Rio+Social. Crowdsourcing. Rio+Solutions. These are not the terms of the 1992 Rio Earth Summit. As the level of attention to the UN Conference on Sustainable Development (UNCSD, or Rio+20) increases, the number of announcements regarding activities that are incorporating contemporary approaches in their efforts to instigate sustainable development action is also increasing.
On-line networking and social sites are increasingly being employed to generate interest in Rio+20 and to bring new ideas into the process. For example, Rio+Social, which was announced in March, will consider how technology, digital and social media can impact the major issues being considered at Rio+20 through an “in-person gathering and global, online conversation on the potential of social media and technology to power a more innovative and better future for our world.” The Government of Brazil has announced that it is opening nine online thematic "Sustainable Development Dialogues" to generate ideas and set the stage for the civil society discussions to be held in Rio de Janeiro from 16-19 June 2012, immediately preceding UNCSD. Similarly, the UN Foundation and Devex have launched a “Rio+Solutions” campaign, which aims to raise awareness of key global challenges and solutions ahead of Rio+20 by highlighting different experiences and solutions through an on-line campaign.
In a related idea, the Natural Resources Defense Council has highlighted, in its Race to Rio newsletter, that calls for all stakeholders to identify pledges for measurable, specific commitments that would contribute to internationally agreed goals could make Rio+20 about “crowdsourcing” sustainable development implementation. The UNCSD Secretariat has invited all stakeholders to enter their voluntary commitments onto its dedicated webpage, which, in effect, provides a central location to record crowdsourcing pledges. And NRDC has set up “Earth Summit Watch,” inviting civil society to report on preparations and pledges that governments have made related to Rio+20. These efforts can contribute to increased transparency and accountability of the “crowd's” commitments to take action.
While these contemporary approaches offer avenues for action that were not available to the participants at the 1992 Rio Earth Summit, they bring new challenges and questions for current policy makers to refine. The importance of identifying solutions and the increasing facility for identifying where they are being implemented offer new directions for focus 20 years after the Rio Earth Summit. These new capabilities are arising at the same time that many are highlighting a need to shift focus from the norm setting stage, through negotiations of multilateral environmental agreements, to implementation challenges. At this point, the identification of projects on the ground becomes more important, and the challenge becomes one of finding information about the myriad ways that the crowd is implementing ideas that they have taken from the international norm setting discussions. Further calls for compiling the experiences and lessons learned from implementation projects, and the development of metrics regarding the scope of identified projects, may be raised so that the pledges can be compared with what remains to be accomplished.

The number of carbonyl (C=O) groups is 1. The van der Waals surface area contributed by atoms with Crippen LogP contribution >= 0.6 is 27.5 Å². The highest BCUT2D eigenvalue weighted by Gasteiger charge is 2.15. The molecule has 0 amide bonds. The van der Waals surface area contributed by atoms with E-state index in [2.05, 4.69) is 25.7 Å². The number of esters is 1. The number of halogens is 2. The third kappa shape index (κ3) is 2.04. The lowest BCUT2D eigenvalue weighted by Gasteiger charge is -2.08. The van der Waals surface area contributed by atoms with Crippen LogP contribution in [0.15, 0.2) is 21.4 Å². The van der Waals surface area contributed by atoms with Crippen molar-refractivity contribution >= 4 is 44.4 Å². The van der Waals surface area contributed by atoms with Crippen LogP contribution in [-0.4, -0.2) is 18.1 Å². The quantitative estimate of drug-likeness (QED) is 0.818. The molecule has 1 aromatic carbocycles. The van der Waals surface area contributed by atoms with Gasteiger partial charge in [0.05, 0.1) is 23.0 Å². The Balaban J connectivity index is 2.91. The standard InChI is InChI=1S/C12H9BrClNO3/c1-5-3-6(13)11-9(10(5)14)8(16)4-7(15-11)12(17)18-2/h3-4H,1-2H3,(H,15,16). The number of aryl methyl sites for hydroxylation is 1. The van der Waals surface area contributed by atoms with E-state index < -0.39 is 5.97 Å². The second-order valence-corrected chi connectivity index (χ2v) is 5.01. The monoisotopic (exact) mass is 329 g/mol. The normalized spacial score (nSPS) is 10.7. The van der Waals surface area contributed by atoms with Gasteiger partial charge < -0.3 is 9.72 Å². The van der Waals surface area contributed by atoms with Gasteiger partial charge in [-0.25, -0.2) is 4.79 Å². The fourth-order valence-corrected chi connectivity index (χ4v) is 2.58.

IISD Reporting Services' knowledgebases identify projects related to climate change, biodiversity, small island developing States, sustainable development, sustainable energy, Africa and Latin America, in our ongoing work to help identify where action is taking place, and to facilitate efforts to learn from experience. Later this year we will be introducing additional search and data linking capabilities to our knowledgebases, to enhance their usefulness in identifying where the crowd is implementing solutions, and to keep up with the evolving approaches for sustainable development policy and practice.